Prove by induction $w_k = w_{k−2} + k$, for all integers $k \ge 3, w_1 = 1,w_2 = 2$ has an explicit formula $$w_n = \begin{cases} \frac{(n+1)^2}{4}, & \text{if n is odd} \\ \frac n2(\frac n2 + 1), & \text{if n is even} \end{cases}$$

Inductive step for when $n$ is odd:

Suppose $w_k = \frac{(k+1)^2}{4}$ if $k$ is odd. Then by definition of $w$, we have $w_{k + 2} = w_k + k + 2 = \frac{(k+1)^2}{4} + k + 2 = \frac {k^2 + 2k + 1}{4} + k + 2= \frac {k^2 + 6k + 8}{4} = \frac {(k +3)^2}{4}$ if $k + 2$ is odd.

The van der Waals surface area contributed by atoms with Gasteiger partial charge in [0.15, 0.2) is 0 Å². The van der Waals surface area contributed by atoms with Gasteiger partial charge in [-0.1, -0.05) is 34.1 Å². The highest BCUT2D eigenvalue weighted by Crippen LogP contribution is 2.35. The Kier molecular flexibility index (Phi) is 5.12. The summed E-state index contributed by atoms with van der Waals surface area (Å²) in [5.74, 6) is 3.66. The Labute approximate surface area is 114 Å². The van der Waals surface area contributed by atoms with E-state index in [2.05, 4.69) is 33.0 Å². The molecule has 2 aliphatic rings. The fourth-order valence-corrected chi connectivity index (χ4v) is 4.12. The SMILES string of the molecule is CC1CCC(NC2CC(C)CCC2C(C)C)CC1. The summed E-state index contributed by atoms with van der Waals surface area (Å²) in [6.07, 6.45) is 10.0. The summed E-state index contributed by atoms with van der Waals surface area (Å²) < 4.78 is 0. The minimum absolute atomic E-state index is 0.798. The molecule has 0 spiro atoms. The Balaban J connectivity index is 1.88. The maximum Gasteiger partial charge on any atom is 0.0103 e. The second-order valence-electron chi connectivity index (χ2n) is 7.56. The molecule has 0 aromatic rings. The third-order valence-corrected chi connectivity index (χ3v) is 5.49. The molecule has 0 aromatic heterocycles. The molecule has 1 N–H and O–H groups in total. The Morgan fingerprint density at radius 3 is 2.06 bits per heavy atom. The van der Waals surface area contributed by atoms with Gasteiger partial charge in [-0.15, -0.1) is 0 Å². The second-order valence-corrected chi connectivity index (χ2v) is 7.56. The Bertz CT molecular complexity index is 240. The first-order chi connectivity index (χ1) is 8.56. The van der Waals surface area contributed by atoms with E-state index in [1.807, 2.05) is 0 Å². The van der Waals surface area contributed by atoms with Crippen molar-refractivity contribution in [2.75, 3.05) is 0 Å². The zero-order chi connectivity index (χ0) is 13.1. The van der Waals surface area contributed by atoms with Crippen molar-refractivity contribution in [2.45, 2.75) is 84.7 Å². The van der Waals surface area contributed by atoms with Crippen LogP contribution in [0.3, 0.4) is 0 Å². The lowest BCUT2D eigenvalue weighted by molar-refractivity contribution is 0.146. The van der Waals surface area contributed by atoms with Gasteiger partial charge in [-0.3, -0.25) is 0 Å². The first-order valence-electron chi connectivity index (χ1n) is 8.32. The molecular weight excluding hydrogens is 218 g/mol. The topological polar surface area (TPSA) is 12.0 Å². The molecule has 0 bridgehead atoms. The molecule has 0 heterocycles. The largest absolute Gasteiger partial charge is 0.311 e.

Is it important that we prove $w_{k + 1} = \frac{(k+2)^2}{4}$ if $k + 1$ is odd or is the proof for $w_{k + 2} = \frac{(k+3)^2}{4}$ if $k + 2$ is enough?

The beginning is clear. After that, for the (strong) induction step, you want to show that $w_n$ is given by the formula specified, provided this is the case for $w_1,w_2,\ldots, w_{n-1}$. By the nature of the recursion, we need only that the formula holds for $w_{n-2}$ (which is among the given $w_i$ because we also assume $n>2$ for the induction step!). AS $n-2$ has the same parity as $n$, we conclude that $$w_n=w_{n-2}+n=\begin{cases}\frac{(n-2+1)^2}{4}+n,&\text{if n and n-2 are odd}\\\frac{n-2}2(\frac{n-2}2+1)+n,&\text{if n and n-2 are odd}\end{cases}$$ Simple transformations should bring the desired result ...